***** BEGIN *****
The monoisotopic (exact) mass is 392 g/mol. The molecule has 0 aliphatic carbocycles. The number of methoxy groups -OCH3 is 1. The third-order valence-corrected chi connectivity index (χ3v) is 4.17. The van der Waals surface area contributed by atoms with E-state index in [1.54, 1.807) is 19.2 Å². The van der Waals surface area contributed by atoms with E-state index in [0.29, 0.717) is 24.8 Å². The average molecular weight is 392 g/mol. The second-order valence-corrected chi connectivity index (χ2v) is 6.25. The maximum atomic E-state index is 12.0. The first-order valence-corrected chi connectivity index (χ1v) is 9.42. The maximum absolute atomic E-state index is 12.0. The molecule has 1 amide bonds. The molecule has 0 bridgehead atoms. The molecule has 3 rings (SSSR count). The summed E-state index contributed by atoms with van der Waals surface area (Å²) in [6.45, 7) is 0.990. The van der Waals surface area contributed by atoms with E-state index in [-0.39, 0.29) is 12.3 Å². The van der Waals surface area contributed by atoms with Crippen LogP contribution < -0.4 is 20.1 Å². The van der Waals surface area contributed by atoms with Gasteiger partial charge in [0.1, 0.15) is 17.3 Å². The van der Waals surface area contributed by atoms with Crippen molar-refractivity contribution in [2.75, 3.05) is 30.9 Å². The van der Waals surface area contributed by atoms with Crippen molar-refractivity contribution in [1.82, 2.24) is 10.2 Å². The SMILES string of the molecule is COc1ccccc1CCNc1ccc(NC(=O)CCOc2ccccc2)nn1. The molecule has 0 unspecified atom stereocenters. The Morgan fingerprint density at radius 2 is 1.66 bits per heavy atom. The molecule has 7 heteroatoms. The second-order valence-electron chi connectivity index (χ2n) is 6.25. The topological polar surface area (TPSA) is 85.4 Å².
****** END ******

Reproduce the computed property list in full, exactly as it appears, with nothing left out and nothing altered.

The monoisotopic (exact) mass is 392 g/mol. The molecule has 0 aliphatic carbocycles. The number of methoxy groups -OCH3 is 1. The third-order valence-corrected chi connectivity index (χ3v) is 4.17. The van der Waals surface area contributed by atoms with E-state index in [1.54, 1.807) is 19.2 Å². The van der Waals surface area contributed by atoms with E-state index in [0.29, 0.717) is 24.8 Å². The average molecular weight is 392 g/mol. The second-order valence-corrected chi connectivity index (χ2v) is 6.25. The maximum atomic E-state index is 12.0. The first-order valence-corrected chi connectivity index (χ1v) is 9.42. The maximum absolute atomic E-state index is 12.0. The molecule has 1 amide bonds. The molecule has 0 bridgehead atoms. The molecule has 3 rings (SSSR count). The summed E-state index contributed by atoms with van der Waals surface area (Å²) in [6.45, 7) is 0.990. The van der Waals surface area contributed by atoms with E-state index in [-0.39, 0.29) is 12.3 Å². The van der Waals surface area contributed by atoms with Crippen LogP contribution < -0.4 is 20.1 Å². The van der Waals surface area contributed by atoms with Gasteiger partial charge in [0.1, 0.15) is 17.3 Å². The van der Waals surface area contributed by atoms with Crippen molar-refractivity contribution in [2.75, 3.05) is 30.9 Å². The van der Waals surface area contributed by atoms with Crippen molar-refractivity contribution in [1.82, 2.24) is 10.2 Å². The SMILES string of the molecule is COc1ccccc1CCNc1ccc(NC(=O)CCOc2ccccc2)nn1. The molecule has 0 unspecified atom stereocenters. The Morgan fingerprint density at radius 2 is 1.66 bits per heavy atom. The molecule has 7 heteroatoms. The second-order valence-electron chi connectivity index (χ2n) is 6.25. The topological polar surface area (TPSA) is 85.4 Å².